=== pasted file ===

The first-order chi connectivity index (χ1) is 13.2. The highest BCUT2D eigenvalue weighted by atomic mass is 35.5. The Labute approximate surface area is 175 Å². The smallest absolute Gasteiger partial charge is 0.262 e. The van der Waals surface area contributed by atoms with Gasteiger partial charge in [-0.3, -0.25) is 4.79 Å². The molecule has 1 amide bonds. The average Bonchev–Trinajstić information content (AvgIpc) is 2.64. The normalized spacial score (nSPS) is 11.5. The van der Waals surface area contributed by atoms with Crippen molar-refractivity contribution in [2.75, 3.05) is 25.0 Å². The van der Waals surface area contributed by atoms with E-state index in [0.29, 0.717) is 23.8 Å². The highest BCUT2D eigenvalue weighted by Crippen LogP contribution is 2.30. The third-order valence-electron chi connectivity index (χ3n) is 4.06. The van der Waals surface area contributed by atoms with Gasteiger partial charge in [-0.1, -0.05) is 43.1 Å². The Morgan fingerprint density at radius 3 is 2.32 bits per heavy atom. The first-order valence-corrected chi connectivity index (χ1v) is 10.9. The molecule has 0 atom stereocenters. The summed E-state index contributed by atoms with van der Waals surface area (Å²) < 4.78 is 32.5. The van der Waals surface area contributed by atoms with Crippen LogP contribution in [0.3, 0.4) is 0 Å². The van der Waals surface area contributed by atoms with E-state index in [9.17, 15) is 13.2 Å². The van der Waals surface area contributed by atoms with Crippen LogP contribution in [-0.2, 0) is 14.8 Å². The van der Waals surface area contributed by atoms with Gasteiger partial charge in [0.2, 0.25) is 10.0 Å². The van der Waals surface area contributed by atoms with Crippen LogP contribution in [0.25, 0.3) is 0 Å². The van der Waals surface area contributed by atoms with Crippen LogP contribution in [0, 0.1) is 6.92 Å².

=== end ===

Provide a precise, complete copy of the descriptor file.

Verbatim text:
The first-order chi connectivity index (χ1) is 13.2. The highest BCUT2D eigenvalue weighted by atomic mass is 35.5. The Labute approximate surface area is 175 Å². The smallest absolute Gasteiger partial charge is 0.262 e. The van der Waals surface area contributed by atoms with Gasteiger partial charge in [-0.3, -0.25) is 4.79 Å². The molecule has 1 amide bonds. The average Bonchev–Trinajstić information content (AvgIpc) is 2.64. The normalized spacial score (nSPS) is 11.5. The van der Waals surface area contributed by atoms with Crippen molar-refractivity contribution in [2.75, 3.05) is 25.0 Å². The van der Waals surface area contributed by atoms with E-state index in [0.29, 0.717) is 23.8 Å². The highest BCUT2D eigenvalue weighted by Crippen LogP contribution is 2.30. The third-order valence-electron chi connectivity index (χ3n) is 4.06. The van der Waals surface area contributed by atoms with Gasteiger partial charge in [-0.1, -0.05) is 43.1 Å². The Morgan fingerprint density at radius 3 is 2.32 bits per heavy atom. The first-order valence-corrected chi connectivity index (χ1v) is 10.9. The molecule has 0 atom stereocenters. The summed E-state index contributed by atoms with van der Waals surface area (Å²) < 4.78 is 32.5. The van der Waals surface area contributed by atoms with Crippen LogP contribution in [0.3, 0.4) is 0 Å². The van der Waals surface area contributed by atoms with E-state index in [9.17, 15) is 13.2 Å². The van der Waals surface area contributed by atoms with Crippen LogP contribution in [-0.2, 0) is 14.8 Å². The van der Waals surface area contributed by atoms with Gasteiger partial charge in [0.2, 0.25) is 10.0 Å². The van der Waals surface area contributed by atoms with Crippen LogP contribution in [0.25, 0.3) is 0 Å². The van der Waals surface area contributed by atoms with Crippen LogP contribution in [0, 0.1) is 6.92 Å².